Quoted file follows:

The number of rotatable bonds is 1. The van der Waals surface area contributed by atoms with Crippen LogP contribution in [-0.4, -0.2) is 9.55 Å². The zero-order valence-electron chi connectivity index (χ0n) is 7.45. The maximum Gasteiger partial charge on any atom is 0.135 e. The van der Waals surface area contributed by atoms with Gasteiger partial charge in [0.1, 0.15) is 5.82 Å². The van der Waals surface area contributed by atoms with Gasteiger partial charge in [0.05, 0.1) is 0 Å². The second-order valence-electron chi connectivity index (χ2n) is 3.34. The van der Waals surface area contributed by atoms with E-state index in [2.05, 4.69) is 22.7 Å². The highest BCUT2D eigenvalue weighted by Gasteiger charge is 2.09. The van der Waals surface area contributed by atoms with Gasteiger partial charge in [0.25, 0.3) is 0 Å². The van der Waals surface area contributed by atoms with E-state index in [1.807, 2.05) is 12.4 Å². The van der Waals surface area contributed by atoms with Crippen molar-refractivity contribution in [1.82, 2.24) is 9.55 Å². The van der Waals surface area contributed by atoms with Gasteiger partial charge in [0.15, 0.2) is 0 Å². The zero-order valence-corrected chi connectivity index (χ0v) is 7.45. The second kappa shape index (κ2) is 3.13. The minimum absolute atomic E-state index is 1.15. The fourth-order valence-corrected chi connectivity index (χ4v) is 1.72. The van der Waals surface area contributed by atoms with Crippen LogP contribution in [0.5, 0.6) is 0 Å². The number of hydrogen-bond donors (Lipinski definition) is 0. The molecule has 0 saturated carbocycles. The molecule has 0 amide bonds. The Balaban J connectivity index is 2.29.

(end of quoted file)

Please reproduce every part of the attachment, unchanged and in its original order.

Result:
The number of rotatable bonds is 1. The van der Waals surface area contributed by atoms with Crippen LogP contribution in [-0.4, -0.2) is 9.55 Å². The zero-order valence-electron chi connectivity index (χ0n) is 7.45. The maximum Gasteiger partial charge on any atom is 0.135 e. The van der Waals surface area contributed by atoms with Gasteiger partial charge in [0.1, 0.15) is 5.82 Å². The van der Waals surface area contributed by atoms with Gasteiger partial charge in [0.05, 0.1) is 0 Å². The second-order valence-electron chi connectivity index (χ2n) is 3.34. The van der Waals surface area contributed by atoms with E-state index in [2.05, 4.69) is 22.7 Å². The highest BCUT2D eigenvalue weighted by Gasteiger charge is 2.09. The van der Waals surface area contributed by atoms with Gasteiger partial charge in [0.25, 0.3) is 0 Å². The van der Waals surface area contributed by atoms with E-state index in [1.807, 2.05) is 12.4 Å². The van der Waals surface area contributed by atoms with Crippen molar-refractivity contribution in [1.82, 2.24) is 9.55 Å². The van der Waals surface area contributed by atoms with Gasteiger partial charge in [0.15, 0.2) is 0 Å². The zero-order valence-corrected chi connectivity index (χ0v) is 7.45. The second kappa shape index (κ2) is 3.13. The minimum absolute atomic E-state index is 1.15. The fourth-order valence-corrected chi connectivity index (χ4v) is 1.72. The van der Waals surface area contributed by atoms with Crippen LogP contribution in [0.5, 0.6) is 0 Å². The number of hydrogen-bond donors (Lipinski definition) is 0. The molecule has 0 saturated carbocycles. The molecule has 0 amide bonds. The Balaban J connectivity index is 2.29.